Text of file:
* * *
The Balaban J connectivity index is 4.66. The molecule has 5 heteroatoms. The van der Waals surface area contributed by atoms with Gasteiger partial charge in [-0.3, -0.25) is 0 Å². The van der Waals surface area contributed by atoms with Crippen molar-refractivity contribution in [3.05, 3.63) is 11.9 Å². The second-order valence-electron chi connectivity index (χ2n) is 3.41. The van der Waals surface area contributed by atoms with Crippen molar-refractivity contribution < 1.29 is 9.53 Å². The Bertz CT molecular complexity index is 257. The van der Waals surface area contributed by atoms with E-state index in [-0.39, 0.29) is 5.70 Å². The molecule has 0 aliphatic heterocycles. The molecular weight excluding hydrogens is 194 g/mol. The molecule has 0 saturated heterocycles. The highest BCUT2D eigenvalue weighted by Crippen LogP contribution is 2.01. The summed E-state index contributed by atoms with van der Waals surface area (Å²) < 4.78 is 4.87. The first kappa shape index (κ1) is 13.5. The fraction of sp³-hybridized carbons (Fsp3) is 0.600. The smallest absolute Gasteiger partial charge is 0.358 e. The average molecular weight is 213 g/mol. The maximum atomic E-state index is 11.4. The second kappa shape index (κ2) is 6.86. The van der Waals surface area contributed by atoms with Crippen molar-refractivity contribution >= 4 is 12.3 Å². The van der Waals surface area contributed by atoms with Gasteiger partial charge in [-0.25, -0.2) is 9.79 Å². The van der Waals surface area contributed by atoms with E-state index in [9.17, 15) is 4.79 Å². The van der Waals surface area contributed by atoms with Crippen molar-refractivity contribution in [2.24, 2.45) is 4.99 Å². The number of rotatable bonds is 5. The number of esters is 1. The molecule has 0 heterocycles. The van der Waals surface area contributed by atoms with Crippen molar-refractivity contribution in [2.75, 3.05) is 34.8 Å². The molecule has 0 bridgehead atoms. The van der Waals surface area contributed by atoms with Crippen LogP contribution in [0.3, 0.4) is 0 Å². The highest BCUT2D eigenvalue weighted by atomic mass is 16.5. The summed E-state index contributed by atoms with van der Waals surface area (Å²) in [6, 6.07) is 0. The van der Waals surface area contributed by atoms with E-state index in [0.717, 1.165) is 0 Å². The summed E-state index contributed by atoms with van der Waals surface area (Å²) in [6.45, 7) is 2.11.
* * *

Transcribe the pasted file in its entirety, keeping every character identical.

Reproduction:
The Balaban J connectivity index is 4.66. The molecule has 5 heteroatoms. The van der Waals surface area contributed by atoms with Gasteiger partial charge in [-0.3, -0.25) is 0 Å². The van der Waals surface area contributed by atoms with Crippen molar-refractivity contribution in [3.05, 3.63) is 11.9 Å². The second-order valence-electron chi connectivity index (χ2n) is 3.41. The van der Waals surface area contributed by atoms with Crippen molar-refractivity contribution < 1.29 is 9.53 Å². The Bertz CT molecular complexity index is 257. The van der Waals surface area contributed by atoms with E-state index in [-0.39, 0.29) is 5.70 Å². The molecule has 0 aliphatic heterocycles. The molecular weight excluding hydrogens is 194 g/mol. The molecule has 0 saturated heterocycles. The highest BCUT2D eigenvalue weighted by Crippen LogP contribution is 2.01. The summed E-state index contributed by atoms with van der Waals surface area (Å²) < 4.78 is 4.87. The first kappa shape index (κ1) is 13.5. The fraction of sp³-hybridized carbons (Fsp3) is 0.600. The smallest absolute Gasteiger partial charge is 0.358 e. The average molecular weight is 213 g/mol. The maximum atomic E-state index is 11.4. The second kappa shape index (κ2) is 6.86. The van der Waals surface area contributed by atoms with Crippen molar-refractivity contribution >= 4 is 12.3 Å². The van der Waals surface area contributed by atoms with Gasteiger partial charge in [-0.25, -0.2) is 9.79 Å². The van der Waals surface area contributed by atoms with E-state index in [9.17, 15) is 4.79 Å². The van der Waals surface area contributed by atoms with Crippen molar-refractivity contribution in [2.24, 2.45) is 4.99 Å². The number of rotatable bonds is 5. The number of esters is 1. The molecule has 0 heterocycles. The van der Waals surface area contributed by atoms with Crippen molar-refractivity contribution in [2.75, 3.05) is 34.8 Å². The molecule has 0 bridgehead atoms. The van der Waals surface area contributed by atoms with Crippen LogP contribution in [0.3, 0.4) is 0 Å². The highest BCUT2D eigenvalue weighted by atomic mass is 16.5. The summed E-state index contributed by atoms with van der Waals surface area (Å²) in [6, 6.07) is 0. The van der Waals surface area contributed by atoms with E-state index in [0.717, 1.165) is 0 Å². The summed E-state index contributed by atoms with van der Waals surface area (Å²) in [6.45, 7) is 2.11.